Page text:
The years 1998 and 1999 were filled with economic events that illustrated the changing and complex agenda for American foreign policy on the eve of the new millennium. In this volume, former senior members of the Bill Clinton and George H.W. Bush administrations and a "next generation" of individuals from the private sector describe and analyze the new relationships between economic strategy and national security. Emerging markets are considered, as well as new threats and new opportunities that are changing the concept of American security. This book arises from a two-year project by the Council on Foreign Relations to articulate a "Next Generation" approach to U.S. foreign policy.
Economic Strategy and National Security outlines new concepts—political, economic, and philosophical—for American foreign policy in the twenty-first century. And it seeks to drive home the need for the American people to better understand their role in the new world that is forming.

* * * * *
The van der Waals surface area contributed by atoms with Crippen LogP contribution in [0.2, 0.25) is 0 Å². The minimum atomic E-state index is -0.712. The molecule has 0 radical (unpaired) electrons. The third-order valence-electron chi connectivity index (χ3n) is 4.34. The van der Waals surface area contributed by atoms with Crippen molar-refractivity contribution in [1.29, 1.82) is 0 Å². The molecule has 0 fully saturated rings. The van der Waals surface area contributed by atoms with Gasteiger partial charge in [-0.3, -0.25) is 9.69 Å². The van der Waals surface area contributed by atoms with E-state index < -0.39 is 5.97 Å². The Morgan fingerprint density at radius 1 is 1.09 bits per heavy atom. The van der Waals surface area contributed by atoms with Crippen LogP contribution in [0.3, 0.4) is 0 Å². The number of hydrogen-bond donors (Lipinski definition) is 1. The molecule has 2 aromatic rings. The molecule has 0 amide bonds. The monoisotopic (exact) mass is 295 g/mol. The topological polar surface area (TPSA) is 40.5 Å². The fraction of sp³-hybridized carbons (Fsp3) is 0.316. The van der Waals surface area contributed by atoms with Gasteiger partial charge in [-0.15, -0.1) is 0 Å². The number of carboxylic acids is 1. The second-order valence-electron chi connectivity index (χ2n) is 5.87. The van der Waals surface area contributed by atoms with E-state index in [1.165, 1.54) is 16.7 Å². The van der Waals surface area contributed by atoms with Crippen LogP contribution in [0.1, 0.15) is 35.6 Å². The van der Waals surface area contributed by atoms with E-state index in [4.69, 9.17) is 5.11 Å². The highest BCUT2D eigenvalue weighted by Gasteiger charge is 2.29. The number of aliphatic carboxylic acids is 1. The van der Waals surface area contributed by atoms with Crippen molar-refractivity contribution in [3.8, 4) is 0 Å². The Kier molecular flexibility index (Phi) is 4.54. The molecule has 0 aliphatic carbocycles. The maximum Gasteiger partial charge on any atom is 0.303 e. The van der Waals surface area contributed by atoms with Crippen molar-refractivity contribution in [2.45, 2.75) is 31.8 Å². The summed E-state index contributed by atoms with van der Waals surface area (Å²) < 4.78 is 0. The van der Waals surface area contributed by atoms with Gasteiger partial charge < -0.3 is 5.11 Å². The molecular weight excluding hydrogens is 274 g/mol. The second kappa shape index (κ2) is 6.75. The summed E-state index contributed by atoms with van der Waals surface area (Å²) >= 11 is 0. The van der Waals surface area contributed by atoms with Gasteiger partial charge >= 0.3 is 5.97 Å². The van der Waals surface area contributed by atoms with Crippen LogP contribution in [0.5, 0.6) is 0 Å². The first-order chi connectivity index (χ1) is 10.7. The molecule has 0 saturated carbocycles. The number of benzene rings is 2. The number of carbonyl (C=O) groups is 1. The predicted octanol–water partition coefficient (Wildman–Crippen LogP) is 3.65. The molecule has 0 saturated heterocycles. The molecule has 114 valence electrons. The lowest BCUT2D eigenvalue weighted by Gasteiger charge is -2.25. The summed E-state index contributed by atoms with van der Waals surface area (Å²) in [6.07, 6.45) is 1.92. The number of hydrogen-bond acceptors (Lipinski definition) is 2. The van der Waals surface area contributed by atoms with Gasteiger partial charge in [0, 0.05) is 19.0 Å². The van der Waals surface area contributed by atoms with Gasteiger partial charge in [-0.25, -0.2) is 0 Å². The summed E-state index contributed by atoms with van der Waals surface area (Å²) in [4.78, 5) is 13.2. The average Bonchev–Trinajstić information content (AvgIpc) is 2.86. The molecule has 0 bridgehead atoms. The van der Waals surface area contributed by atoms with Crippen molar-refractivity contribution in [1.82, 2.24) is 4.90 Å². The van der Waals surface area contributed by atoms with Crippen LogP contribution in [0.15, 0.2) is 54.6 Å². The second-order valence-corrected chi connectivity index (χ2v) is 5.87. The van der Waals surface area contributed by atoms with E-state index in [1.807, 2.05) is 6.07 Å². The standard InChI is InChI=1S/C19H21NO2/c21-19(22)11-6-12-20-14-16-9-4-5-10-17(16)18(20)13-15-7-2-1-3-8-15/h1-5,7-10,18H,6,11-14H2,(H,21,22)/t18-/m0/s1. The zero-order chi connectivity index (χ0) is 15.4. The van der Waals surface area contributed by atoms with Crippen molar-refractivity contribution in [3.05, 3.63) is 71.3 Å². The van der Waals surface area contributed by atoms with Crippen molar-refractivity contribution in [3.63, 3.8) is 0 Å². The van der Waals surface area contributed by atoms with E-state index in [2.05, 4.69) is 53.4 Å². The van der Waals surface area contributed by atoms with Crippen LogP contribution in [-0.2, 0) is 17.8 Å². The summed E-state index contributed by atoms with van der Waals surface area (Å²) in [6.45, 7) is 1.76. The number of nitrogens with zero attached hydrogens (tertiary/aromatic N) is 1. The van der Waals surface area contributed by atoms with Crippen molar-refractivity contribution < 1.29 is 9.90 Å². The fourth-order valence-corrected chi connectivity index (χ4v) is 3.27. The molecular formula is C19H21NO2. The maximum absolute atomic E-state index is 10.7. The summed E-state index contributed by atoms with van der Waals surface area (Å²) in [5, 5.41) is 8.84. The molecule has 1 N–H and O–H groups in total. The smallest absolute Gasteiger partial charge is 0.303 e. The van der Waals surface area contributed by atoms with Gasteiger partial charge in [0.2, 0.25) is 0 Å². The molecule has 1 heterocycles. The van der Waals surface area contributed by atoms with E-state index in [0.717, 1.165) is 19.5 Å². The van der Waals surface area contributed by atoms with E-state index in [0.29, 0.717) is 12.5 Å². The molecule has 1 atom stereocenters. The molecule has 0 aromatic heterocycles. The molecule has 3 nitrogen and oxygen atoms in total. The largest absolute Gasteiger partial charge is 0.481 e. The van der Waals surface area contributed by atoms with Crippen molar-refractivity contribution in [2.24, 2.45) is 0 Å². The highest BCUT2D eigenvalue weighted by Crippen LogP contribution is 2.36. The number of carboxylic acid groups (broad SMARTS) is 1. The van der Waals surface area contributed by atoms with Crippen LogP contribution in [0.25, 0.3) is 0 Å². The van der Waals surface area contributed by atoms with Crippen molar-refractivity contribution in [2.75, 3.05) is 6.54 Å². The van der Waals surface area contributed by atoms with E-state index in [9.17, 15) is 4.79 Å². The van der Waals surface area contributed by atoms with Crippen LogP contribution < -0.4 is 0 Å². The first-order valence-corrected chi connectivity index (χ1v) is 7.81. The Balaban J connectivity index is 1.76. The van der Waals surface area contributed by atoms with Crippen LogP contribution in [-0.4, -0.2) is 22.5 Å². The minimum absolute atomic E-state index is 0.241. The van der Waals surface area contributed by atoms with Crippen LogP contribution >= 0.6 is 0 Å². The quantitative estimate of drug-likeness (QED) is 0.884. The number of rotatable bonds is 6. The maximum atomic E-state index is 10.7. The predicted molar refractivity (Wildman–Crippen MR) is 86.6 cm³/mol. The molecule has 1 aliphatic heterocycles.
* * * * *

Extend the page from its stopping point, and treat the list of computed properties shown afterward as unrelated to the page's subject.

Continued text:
Patrick J. DeSouza is a banker with Violy, Byorum & Partners Holdings LLC. During 1997-98 he served in the White House as director for Inter-American affairs on President Clinton's National Security Council. He was also an adjunct fellow at the Council on Foreign Relations.
The authors argue that it is essential to begin working now to expand and establish rules and norms governing armed drones, thereby creating standards of behavior that other countries will be more likely to follow.
The author examines Pakistan's complex role in U.S. foreign policy and advocates for a two-pronged approach that works to quarantine threats while integrating Pakistan into the broader U.S. agenda in Asia.